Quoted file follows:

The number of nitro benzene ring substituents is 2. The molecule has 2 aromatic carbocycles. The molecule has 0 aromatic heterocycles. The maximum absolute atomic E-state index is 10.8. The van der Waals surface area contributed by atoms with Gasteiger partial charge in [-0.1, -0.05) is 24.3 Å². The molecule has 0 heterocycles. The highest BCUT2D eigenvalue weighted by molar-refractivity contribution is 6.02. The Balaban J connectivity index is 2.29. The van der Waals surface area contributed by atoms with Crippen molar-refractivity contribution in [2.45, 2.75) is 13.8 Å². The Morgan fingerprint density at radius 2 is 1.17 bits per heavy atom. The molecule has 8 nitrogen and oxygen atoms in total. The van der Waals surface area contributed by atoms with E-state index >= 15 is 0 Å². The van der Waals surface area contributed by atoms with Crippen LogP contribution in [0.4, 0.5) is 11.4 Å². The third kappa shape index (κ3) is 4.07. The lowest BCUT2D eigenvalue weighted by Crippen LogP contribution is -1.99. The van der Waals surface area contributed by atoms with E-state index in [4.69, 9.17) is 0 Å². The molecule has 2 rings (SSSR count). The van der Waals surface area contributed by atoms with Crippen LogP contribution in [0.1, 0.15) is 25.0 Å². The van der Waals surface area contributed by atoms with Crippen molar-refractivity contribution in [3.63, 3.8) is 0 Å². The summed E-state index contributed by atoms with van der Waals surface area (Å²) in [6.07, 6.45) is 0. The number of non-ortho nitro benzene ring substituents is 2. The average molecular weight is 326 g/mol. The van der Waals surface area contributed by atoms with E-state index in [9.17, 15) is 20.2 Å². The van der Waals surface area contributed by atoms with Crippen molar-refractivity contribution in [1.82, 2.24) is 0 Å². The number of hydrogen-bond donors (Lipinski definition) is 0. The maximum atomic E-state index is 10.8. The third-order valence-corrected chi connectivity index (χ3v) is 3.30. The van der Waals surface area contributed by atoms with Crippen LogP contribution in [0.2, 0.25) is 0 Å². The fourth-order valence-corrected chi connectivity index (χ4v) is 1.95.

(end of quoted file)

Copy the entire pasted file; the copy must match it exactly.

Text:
The number of nitro benzene ring substituents is 2. The molecule has 2 aromatic carbocycles. The molecule has 0 aromatic heterocycles. The maximum absolute atomic E-state index is 10.8. The van der Waals surface area contributed by atoms with Gasteiger partial charge in [-0.1, -0.05) is 24.3 Å². The molecule has 0 heterocycles. The highest BCUT2D eigenvalue weighted by molar-refractivity contribution is 6.02. The Balaban J connectivity index is 2.29. The van der Waals surface area contributed by atoms with Crippen molar-refractivity contribution in [2.45, 2.75) is 13.8 Å². The Morgan fingerprint density at radius 2 is 1.17 bits per heavy atom. The molecule has 8 nitrogen and oxygen atoms in total. The van der Waals surface area contributed by atoms with E-state index >= 15 is 0 Å². The van der Waals surface area contributed by atoms with Crippen LogP contribution in [0.4, 0.5) is 11.4 Å². The third kappa shape index (κ3) is 4.07. The lowest BCUT2D eigenvalue weighted by Crippen LogP contribution is -1.99. The van der Waals surface area contributed by atoms with E-state index in [4.69, 9.17) is 0 Å². The molecule has 2 rings (SSSR count). The van der Waals surface area contributed by atoms with Crippen LogP contribution in [0.1, 0.15) is 25.0 Å². The van der Waals surface area contributed by atoms with Crippen molar-refractivity contribution in [3.63, 3.8) is 0 Å². The summed E-state index contributed by atoms with van der Waals surface area (Å²) in [6.07, 6.45) is 0. The number of non-ortho nitro benzene ring substituents is 2. The average molecular weight is 326 g/mol. The van der Waals surface area contributed by atoms with E-state index in [9.17, 15) is 20.2 Å². The van der Waals surface area contributed by atoms with Crippen molar-refractivity contribution in [1.82, 2.24) is 0 Å². The number of hydrogen-bond donors (Lipinski definition) is 0. The maximum atomic E-state index is 10.8. The third-order valence-corrected chi connectivity index (χ3v) is 3.30. The van der Waals surface area contributed by atoms with Crippen LogP contribution in [0.2, 0.25) is 0 Å². The fourth-order valence-corrected chi connectivity index (χ4v) is 1.95.